Bahrain based Gulf Air had suspended it’s Bahrain Bangalore service in March this year. It resumed the service recently on October 24, and the resumption reached an unhappy situation last night.
A driver of Gulf Air’s ground handling agent GlobeGround India drove his step-ladder in to the rear horizontal stabiliser of their Airbus A320-212 registration A9C-EN, damaging and grounding the aircraft.
Engineers are expected to fly in tonight and examine the aircraft and try to effect needed repairs. While the extent of the damage is not known, the damage is serious enough to merit involvement of the insurance carrier of Gulf Air. The aircraft is expected to be AOG (aircraft on ground) for three days.
This is the second instance of a GlobeGround driver hitting and damaging equipment at Bengaluru International Airport. Last season a driver forgot to lower his equipment adequately and hit and damaged the passenger aero bridge at stand 12.
A call to the senior management of GlobeGround resulted in a very simple statement
“we are investigating the incident and cannot comment at this time.”
Bangalore Aviation has not received any other response from GlobeGround almost eight hours after our call.
It is not the habit of Bangalore Aviation to speculate, but in absence of any information forthcoming from GlobeGround India, we have to rely on other sources who indicate that the driver did not appear to intoxicated, but was extremely tired. He apparently started moving his ladder in to position even before the aircraft engines were switched off, and did not respond to warnings from his colleagues. A momentary lapse of concentration which has produced terrible results.
Tiredness and lack of adequate rest had reared its head after the Colgin crash. We are not casting aspersions on anybody, especially GlobeGround, but given the slowdown in global air traffic and their resultant cutbacks, one has to ponder if organisations who perform sensitive and potentially dangerous tasks, should not increase their efforts to create a culture of responsibility. One which would have encouraged the driver to report to his bosses that he was simply too tired to perform this simple yet highly demanding task.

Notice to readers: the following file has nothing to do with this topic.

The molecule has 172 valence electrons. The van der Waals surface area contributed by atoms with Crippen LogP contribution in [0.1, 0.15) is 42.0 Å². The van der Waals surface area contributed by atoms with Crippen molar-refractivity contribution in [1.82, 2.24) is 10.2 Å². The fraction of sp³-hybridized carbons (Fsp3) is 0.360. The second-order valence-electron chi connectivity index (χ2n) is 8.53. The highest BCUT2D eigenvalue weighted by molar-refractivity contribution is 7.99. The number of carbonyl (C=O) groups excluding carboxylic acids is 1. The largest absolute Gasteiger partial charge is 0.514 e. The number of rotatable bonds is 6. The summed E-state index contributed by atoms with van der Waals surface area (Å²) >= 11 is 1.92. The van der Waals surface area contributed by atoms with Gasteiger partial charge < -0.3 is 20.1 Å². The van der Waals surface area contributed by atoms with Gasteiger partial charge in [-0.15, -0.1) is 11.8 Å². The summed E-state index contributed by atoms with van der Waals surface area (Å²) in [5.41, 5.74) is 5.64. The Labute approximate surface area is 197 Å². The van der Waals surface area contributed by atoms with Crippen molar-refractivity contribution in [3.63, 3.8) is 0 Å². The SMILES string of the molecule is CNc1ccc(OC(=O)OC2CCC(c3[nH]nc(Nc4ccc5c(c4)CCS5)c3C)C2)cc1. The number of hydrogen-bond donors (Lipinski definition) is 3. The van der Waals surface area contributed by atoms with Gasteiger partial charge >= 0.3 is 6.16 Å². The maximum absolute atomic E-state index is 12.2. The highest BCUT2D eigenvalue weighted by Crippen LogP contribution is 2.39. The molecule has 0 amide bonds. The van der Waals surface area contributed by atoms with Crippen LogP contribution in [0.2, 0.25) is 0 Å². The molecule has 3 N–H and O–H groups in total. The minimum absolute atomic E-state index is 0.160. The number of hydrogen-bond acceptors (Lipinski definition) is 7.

Update 1 – November 23
After further investigation it was confirmed that the driver fell asleep while the aircraft was taxiing in to the gate. The vehicle mounted staircase rolled forward and has hit and damaged the leading edge of the left rear horizontal stabiliser.
Engineers from Airbus came to Bangalore and have verified the damage. It appears the entire leading edge will have to be replaced. Unfortunately for Gulf Air, the parts are not available at their Singapore warehouse and therefore have to come from Toulouse.
A nose loading aircraft like the Boeing 747F or Airbus A300-600ST Beluga may have to be used. If it comes on the Beluga, the spotters in Bangalore while commiserating with Gulf Air will let out a big cheer.
This is the third incident involving Globeground. In another incident a Globeground driver fell asleep and smashed in to another airport vehicle.